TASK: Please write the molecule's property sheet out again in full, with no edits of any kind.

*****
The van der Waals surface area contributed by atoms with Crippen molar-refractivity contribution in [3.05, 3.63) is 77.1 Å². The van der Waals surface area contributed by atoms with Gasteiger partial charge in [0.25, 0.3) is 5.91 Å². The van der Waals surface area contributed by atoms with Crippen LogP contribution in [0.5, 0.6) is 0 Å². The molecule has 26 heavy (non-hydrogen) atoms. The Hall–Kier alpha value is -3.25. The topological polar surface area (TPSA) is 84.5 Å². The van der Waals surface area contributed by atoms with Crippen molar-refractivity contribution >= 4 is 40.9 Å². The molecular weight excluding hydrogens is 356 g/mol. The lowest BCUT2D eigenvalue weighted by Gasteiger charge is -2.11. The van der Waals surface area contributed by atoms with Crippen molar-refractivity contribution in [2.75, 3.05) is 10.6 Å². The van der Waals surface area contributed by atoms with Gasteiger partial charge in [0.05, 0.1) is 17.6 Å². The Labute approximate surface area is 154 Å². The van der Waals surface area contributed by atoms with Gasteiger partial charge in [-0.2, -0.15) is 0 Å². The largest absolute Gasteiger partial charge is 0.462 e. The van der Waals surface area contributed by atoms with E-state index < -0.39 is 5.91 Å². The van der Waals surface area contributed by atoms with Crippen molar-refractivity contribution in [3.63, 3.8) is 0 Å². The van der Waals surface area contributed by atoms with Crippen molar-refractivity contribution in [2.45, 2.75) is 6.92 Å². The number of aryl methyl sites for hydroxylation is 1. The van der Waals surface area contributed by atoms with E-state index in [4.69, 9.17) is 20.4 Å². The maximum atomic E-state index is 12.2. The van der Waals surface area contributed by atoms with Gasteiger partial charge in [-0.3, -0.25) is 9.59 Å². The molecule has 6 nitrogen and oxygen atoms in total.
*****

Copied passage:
The van der Waals surface area contributed by atoms with Crippen molar-refractivity contribution in [3.05, 3.63) is 77.1 Å². The van der Waals surface area contributed by atoms with Gasteiger partial charge in [0.25, 0.3) is 5.91 Å². The van der Waals surface area contributed by atoms with Crippen LogP contribution in [0.5, 0.6) is 0 Å². The molecule has 26 heavy (non-hydrogen) atoms. The Hall–Kier alpha value is -3.25. The topological polar surface area (TPSA) is 84.5 Å². The van der Waals surface area contributed by atoms with Crippen molar-refractivity contribution >= 4 is 40.9 Å². The molecular weight excluding hydrogens is 356 g/mol. The lowest BCUT2D eigenvalue weighted by Gasteiger charge is -2.11. The van der Waals surface area contributed by atoms with Crippen molar-refractivity contribution in [2.75, 3.05) is 10.6 Å². The van der Waals surface area contributed by atoms with Gasteiger partial charge in [0.05, 0.1) is 17.6 Å². The Labute approximate surface area is 154 Å². The van der Waals surface area contributed by atoms with Gasteiger partial charge in [-0.2, -0.15) is 0 Å². The largest absolute Gasteiger partial charge is 0.462 e. The van der Waals surface area contributed by atoms with E-state index < -0.39 is 5.91 Å². The van der Waals surface area contributed by atoms with Crippen molar-refractivity contribution in [3.63, 3.8) is 0 Å². The van der Waals surface area contributed by atoms with Crippen molar-refractivity contribution in [2.45, 2.75) is 6.92 Å². The number of aryl methyl sites for hydroxylation is 1. The van der Waals surface area contributed by atoms with E-state index in [4.69, 9.17) is 20.4 Å². The maximum atomic E-state index is 12.2. The van der Waals surface area contributed by atoms with Gasteiger partial charge in [-0.3, -0.25) is 9.59 Å². The molecule has 6 nitrogen and oxygen atoms in total.